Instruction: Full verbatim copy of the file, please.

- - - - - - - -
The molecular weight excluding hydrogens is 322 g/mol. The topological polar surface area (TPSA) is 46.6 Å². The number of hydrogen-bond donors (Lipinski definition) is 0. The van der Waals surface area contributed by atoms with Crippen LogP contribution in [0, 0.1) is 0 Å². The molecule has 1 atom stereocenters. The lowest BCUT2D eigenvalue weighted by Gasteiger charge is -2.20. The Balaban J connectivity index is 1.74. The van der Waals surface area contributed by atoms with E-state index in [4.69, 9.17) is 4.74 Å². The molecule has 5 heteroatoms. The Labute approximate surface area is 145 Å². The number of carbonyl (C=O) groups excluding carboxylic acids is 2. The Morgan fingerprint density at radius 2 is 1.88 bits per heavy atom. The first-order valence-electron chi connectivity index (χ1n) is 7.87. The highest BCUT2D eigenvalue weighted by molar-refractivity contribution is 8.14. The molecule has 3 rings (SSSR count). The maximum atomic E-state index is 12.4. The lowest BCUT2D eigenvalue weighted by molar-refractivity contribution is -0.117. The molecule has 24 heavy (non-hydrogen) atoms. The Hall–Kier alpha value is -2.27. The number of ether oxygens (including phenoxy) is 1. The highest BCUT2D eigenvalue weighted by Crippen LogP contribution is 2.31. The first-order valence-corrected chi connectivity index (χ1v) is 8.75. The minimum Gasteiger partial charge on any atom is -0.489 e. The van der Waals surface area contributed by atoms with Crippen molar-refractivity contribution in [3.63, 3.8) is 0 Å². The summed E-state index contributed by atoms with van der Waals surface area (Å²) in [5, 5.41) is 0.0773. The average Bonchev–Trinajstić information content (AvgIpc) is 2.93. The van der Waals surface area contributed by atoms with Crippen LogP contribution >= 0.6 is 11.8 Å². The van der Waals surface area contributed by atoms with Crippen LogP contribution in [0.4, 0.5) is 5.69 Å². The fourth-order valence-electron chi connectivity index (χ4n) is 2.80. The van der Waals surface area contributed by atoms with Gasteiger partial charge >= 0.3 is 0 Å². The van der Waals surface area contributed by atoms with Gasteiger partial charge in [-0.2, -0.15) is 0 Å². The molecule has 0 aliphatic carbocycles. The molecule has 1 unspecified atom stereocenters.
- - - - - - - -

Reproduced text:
The molecular weight excluding hydrogens is 322 g/mol. The topological polar surface area (TPSA) is 46.6 Å². The number of hydrogen-bond donors (Lipinski definition) is 0. The van der Waals surface area contributed by atoms with Crippen LogP contribution in [0, 0.1) is 0 Å². The molecule has 1 atom stereocenters. The lowest BCUT2D eigenvalue weighted by Gasteiger charge is -2.20. The Balaban J connectivity index is 1.74. The van der Waals surface area contributed by atoms with E-state index in [4.69, 9.17) is 4.74 Å². The molecule has 5 heteroatoms. The Labute approximate surface area is 145 Å². The number of carbonyl (C=O) groups excluding carboxylic acids is 2. The Morgan fingerprint density at radius 2 is 1.88 bits per heavy atom. The first-order valence-electron chi connectivity index (χ1n) is 7.87. The highest BCUT2D eigenvalue weighted by molar-refractivity contribution is 8.14. The molecule has 3 rings (SSSR count). The maximum atomic E-state index is 12.4. The lowest BCUT2D eigenvalue weighted by molar-refractivity contribution is -0.117. The molecule has 24 heavy (non-hydrogen) atoms. The Hall–Kier alpha value is -2.27. The number of ether oxygens (including phenoxy) is 1. The highest BCUT2D eigenvalue weighted by Crippen LogP contribution is 2.31. The first-order valence-corrected chi connectivity index (χ1v) is 8.75. The minimum Gasteiger partial charge on any atom is -0.489 e. The van der Waals surface area contributed by atoms with Crippen molar-refractivity contribution in [3.63, 3.8) is 0 Å². The summed E-state index contributed by atoms with van der Waals surface area (Å²) in [5, 5.41) is 0.0773. The average Bonchev–Trinajstić information content (AvgIpc) is 2.93. The van der Waals surface area contributed by atoms with Crippen LogP contribution >= 0.6 is 11.8 Å². The van der Waals surface area contributed by atoms with Crippen LogP contribution in [0.4, 0.5) is 5.69 Å². The fourth-order valence-electron chi connectivity index (χ4n) is 2.80. The van der Waals surface area contributed by atoms with Gasteiger partial charge >= 0.3 is 0 Å². The van der Waals surface area contributed by atoms with Gasteiger partial charge in [-0.2, -0.15) is 0 Å². The molecule has 0 aliphatic carbocycles. The molecule has 1 unspecified atom stereocenters.